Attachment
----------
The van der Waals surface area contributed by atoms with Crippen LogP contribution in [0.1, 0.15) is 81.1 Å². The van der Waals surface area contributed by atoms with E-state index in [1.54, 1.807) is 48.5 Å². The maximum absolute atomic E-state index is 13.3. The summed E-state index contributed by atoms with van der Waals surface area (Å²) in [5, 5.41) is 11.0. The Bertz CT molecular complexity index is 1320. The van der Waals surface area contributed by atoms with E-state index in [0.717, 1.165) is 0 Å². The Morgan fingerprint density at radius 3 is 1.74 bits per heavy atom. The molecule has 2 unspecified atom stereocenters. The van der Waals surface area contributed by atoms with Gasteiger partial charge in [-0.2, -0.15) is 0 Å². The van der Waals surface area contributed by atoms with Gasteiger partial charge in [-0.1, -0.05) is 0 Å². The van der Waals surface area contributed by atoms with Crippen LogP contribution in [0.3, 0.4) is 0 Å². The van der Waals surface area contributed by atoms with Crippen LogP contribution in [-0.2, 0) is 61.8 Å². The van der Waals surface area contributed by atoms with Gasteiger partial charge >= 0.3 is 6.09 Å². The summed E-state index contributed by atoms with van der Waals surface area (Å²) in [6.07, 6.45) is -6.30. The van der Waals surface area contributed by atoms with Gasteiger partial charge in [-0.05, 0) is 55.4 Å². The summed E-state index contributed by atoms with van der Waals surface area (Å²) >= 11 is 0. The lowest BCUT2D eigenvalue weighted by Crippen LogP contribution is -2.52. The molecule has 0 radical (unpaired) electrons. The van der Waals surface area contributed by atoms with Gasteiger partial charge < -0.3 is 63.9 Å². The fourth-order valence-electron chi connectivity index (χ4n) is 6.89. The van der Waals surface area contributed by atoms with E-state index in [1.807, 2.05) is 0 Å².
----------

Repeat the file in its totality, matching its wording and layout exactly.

The van der Waals surface area contributed by atoms with Crippen LogP contribution in [0.1, 0.15) is 81.1 Å². The van der Waals surface area contributed by atoms with E-state index in [1.54, 1.807) is 48.5 Å². The maximum absolute atomic E-state index is 13.3. The summed E-state index contributed by atoms with van der Waals surface area (Å²) in [5, 5.41) is 11.0. The Bertz CT molecular complexity index is 1320. The van der Waals surface area contributed by atoms with E-state index in [0.717, 1.165) is 0 Å². The Morgan fingerprint density at radius 3 is 1.74 bits per heavy atom. The molecule has 2 unspecified atom stereocenters. The van der Waals surface area contributed by atoms with Gasteiger partial charge in [-0.2, -0.15) is 0 Å². The van der Waals surface area contributed by atoms with Gasteiger partial charge in [-0.1, -0.05) is 0 Å². The van der Waals surface area contributed by atoms with Crippen LogP contribution in [0.3, 0.4) is 0 Å². The van der Waals surface area contributed by atoms with Crippen LogP contribution in [-0.2, 0) is 61.8 Å². The van der Waals surface area contributed by atoms with Gasteiger partial charge >= 0.3 is 6.09 Å². The summed E-state index contributed by atoms with van der Waals surface area (Å²) in [6.07, 6.45) is -6.30. The van der Waals surface area contributed by atoms with Gasteiger partial charge in [-0.05, 0) is 55.4 Å². The summed E-state index contributed by atoms with van der Waals surface area (Å²) >= 11 is 0. The lowest BCUT2D eigenvalue weighted by Crippen LogP contribution is -2.52. The molecule has 0 radical (unpaired) electrons. The van der Waals surface area contributed by atoms with Gasteiger partial charge < -0.3 is 63.9 Å². The fourth-order valence-electron chi connectivity index (χ4n) is 6.89. The van der Waals surface area contributed by atoms with E-state index in [1.807, 2.05) is 0 Å².